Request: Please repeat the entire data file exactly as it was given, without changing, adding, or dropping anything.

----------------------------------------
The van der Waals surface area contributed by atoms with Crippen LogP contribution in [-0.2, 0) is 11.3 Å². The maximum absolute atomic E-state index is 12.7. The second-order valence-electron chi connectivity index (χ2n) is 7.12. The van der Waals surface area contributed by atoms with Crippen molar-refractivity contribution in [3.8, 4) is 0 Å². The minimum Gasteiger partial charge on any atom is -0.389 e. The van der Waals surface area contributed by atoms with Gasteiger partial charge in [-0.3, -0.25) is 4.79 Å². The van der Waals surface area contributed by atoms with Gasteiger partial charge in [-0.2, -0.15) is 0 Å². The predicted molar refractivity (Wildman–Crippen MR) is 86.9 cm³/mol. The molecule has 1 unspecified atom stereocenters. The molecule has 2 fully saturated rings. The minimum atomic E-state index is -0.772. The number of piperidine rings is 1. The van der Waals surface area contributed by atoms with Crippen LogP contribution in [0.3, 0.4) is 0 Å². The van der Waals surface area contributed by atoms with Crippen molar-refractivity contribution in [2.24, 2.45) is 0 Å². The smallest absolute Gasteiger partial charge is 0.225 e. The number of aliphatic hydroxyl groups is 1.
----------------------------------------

The van der Waals surface area contributed by atoms with Crippen LogP contribution in [-0.2, 0) is 11.3 Å². The maximum absolute atomic E-state index is 12.7. The second-order valence-electron chi connectivity index (χ2n) is 7.12. The van der Waals surface area contributed by atoms with Crippen molar-refractivity contribution in [3.8, 4) is 0 Å². The minimum Gasteiger partial charge on any atom is -0.389 e. The van der Waals surface area contributed by atoms with Gasteiger partial charge in [-0.3, -0.25) is 4.79 Å². The van der Waals surface area contributed by atoms with Gasteiger partial charge in [-0.2, -0.15) is 0 Å². The predicted molar refractivity (Wildman–Crippen MR) is 86.9 cm³/mol. The molecule has 1 unspecified atom stereocenters. The molecule has 2 fully saturated rings. The minimum atomic E-state index is -0.772. The number of piperidine rings is 1. The van der Waals surface area contributed by atoms with Crippen LogP contribution in [0.3, 0.4) is 0 Å². The van der Waals surface area contributed by atoms with Crippen molar-refractivity contribution in [2.24, 2.45) is 0 Å². The smallest absolute Gasteiger partial charge is 0.225 e. The number of aliphatic hydroxyl groups is 1.